What’s more fun than speculating about the outcomes of court cases? Well, most everything. But it does pose an opportunity for a healthy debate. So let’s play What If…

What might happen if Cisco and Apple in up in the courtroom?

Leaving aside for the time being that “iPhone” is a pretty weak name for a product that’s much more than a simple phone, it does appear that Cisco has been the proper registrant of the iPhone trademark since 2000. Based on my understanding of trademark law (note: not a lawyer), there’s no legal mechanism for Apple to seize the mark for itself.

However, Apple’s argument seems to be that the product category of cell phone is sufficiently different from Cisco’s offerings that it’s not infringing at all. That’s the reason why Dodge Viper and Viper car alarms co-exist peacefully, even though they exist in the same industry. However, considering that the iPhone is more than just a cell phone (revolutionary communications device that uses WiFi and IP when available) I’m not sure a judge would agree with that claim.

So based on what I know (again, not a lawyer), here’s what I think could happen, if the two companies don’t settle out of court:

Judge agrees with Apple

In this situation, the court decides that the products are not enough alike and Apple’s use of the name does not constitute infringement of Cisco’s trademark. Both companies can then legally use the same name on different types of products. Cisco cries a bit and is prevented from offering a product similar to Apple’s iPhone.

Judge agrees with Cisco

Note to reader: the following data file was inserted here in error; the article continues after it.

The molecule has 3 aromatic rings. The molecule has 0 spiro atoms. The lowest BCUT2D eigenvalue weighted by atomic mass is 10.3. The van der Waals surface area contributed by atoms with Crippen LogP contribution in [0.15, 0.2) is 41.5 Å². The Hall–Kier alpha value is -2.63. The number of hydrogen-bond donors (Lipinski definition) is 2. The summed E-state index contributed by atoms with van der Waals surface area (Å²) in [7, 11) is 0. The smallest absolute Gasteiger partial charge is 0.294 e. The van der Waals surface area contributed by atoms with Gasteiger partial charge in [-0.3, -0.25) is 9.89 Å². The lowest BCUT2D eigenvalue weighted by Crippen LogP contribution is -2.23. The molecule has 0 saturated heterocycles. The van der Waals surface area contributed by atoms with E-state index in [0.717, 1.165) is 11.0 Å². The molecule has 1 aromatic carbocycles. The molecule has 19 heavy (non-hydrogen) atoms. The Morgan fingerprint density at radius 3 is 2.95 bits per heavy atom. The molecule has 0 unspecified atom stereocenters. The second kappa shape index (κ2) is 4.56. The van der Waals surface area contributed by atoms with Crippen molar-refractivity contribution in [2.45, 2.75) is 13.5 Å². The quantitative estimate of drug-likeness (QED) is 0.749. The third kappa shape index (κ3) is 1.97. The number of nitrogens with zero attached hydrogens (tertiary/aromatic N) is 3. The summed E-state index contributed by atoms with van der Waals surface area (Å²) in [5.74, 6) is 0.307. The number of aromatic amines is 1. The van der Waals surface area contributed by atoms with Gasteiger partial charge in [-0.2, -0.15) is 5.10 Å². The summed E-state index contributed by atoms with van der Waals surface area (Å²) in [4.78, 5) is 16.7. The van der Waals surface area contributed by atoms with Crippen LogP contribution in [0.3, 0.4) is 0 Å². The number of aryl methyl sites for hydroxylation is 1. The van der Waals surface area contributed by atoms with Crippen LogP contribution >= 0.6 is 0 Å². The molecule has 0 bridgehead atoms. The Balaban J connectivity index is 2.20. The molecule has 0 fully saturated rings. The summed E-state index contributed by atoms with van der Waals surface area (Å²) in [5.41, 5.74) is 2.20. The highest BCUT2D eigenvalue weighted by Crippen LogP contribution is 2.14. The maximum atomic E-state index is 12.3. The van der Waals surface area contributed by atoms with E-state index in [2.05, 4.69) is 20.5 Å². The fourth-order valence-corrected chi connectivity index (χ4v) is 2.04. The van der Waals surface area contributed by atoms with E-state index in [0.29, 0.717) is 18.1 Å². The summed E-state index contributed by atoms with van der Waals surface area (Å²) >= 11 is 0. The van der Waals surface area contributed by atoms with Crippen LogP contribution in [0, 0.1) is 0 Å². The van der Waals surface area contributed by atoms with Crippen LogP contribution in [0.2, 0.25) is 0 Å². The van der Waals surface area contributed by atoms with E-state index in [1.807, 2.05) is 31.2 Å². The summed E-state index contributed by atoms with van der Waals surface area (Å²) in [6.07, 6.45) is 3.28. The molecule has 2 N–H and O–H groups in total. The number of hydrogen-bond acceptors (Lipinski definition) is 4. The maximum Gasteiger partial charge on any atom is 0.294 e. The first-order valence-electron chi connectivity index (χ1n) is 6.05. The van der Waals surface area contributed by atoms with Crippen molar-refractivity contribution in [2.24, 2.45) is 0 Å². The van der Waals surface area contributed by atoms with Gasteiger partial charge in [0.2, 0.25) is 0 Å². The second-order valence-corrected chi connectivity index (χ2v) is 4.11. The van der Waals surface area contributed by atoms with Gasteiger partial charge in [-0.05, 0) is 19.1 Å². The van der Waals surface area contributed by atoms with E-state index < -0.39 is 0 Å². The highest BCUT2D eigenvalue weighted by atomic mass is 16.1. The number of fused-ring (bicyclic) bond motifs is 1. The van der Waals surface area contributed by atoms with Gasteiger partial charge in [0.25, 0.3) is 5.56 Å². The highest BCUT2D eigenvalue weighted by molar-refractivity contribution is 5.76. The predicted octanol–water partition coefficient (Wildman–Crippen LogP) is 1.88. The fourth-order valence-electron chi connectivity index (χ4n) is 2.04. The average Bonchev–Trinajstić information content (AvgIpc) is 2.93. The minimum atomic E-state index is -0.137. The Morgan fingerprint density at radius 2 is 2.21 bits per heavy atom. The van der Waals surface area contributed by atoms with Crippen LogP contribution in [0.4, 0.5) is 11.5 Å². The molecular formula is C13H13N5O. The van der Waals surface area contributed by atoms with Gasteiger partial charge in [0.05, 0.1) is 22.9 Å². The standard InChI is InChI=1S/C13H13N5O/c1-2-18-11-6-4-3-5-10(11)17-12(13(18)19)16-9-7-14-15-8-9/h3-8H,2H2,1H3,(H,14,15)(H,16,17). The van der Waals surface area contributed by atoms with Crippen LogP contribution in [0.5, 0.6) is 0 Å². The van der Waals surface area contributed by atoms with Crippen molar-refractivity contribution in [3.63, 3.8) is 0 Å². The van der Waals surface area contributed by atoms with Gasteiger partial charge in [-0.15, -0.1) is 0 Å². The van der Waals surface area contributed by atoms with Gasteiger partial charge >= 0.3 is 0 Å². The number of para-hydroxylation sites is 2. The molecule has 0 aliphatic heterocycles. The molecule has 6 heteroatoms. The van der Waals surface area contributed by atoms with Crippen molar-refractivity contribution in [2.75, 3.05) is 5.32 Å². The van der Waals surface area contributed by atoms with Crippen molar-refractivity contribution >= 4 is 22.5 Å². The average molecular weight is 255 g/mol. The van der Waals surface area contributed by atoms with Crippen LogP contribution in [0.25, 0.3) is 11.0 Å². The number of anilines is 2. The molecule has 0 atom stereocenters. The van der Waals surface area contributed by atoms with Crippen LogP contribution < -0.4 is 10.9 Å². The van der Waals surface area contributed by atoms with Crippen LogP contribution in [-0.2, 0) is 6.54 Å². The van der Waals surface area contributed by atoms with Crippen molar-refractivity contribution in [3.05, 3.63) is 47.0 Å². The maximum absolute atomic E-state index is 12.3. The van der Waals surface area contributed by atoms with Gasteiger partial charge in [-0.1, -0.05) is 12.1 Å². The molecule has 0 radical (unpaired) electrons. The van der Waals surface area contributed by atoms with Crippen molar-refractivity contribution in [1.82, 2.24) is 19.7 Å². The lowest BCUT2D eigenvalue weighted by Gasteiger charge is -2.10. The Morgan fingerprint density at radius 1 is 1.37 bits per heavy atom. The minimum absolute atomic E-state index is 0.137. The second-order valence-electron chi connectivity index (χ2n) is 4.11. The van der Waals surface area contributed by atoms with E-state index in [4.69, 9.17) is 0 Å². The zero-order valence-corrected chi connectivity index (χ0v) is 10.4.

The reverse happens. The distinction between the products is held to be too fine and the iPhone name is deemed to be exclusively Cisco’s mark. The company is possibly awarded damages. Apple then has to negotiate for use of the name, or rename its product.

Judge rules that iPhone is too generic for trademark protection

Wired Pete at Cult of Mac makes the argument that because “the public,” after months of speculation and fantasizing, already identifies the iPhone name with Apple.

One could make the argument that the incredibly small portion of the general population that trades rumors about future Apple products hardly makes up “the public,” but lets run with it. Popular sentiment would not be sufficient grounds to award an exclusive trademark to Apple. In this case, a judge could rule that the trademark is now too diluted and generic for any one entity to own. “iPhone” would then mean “any kind of internet-enable communication appliance” not any one specific device.

Apple is not likely to argue this. “iPhone” would not mean much to the company then and any other company could release a similar product with the same name. Plus, it could lay the groundwork that i- product names in general are too generic to trademark protection. Admittedly, that’s my largest legal stretch, but once again: not a lawyer. Feel free to debate it though.

But that all just fun speculation. This is not likely going to make it to court, but it is providing a lot of press for both companies.

That’s my take. Feel free to kick it around.

Update Jan14: Check this post at TechnicallyTrue for lots of deep background on the iPhone fight.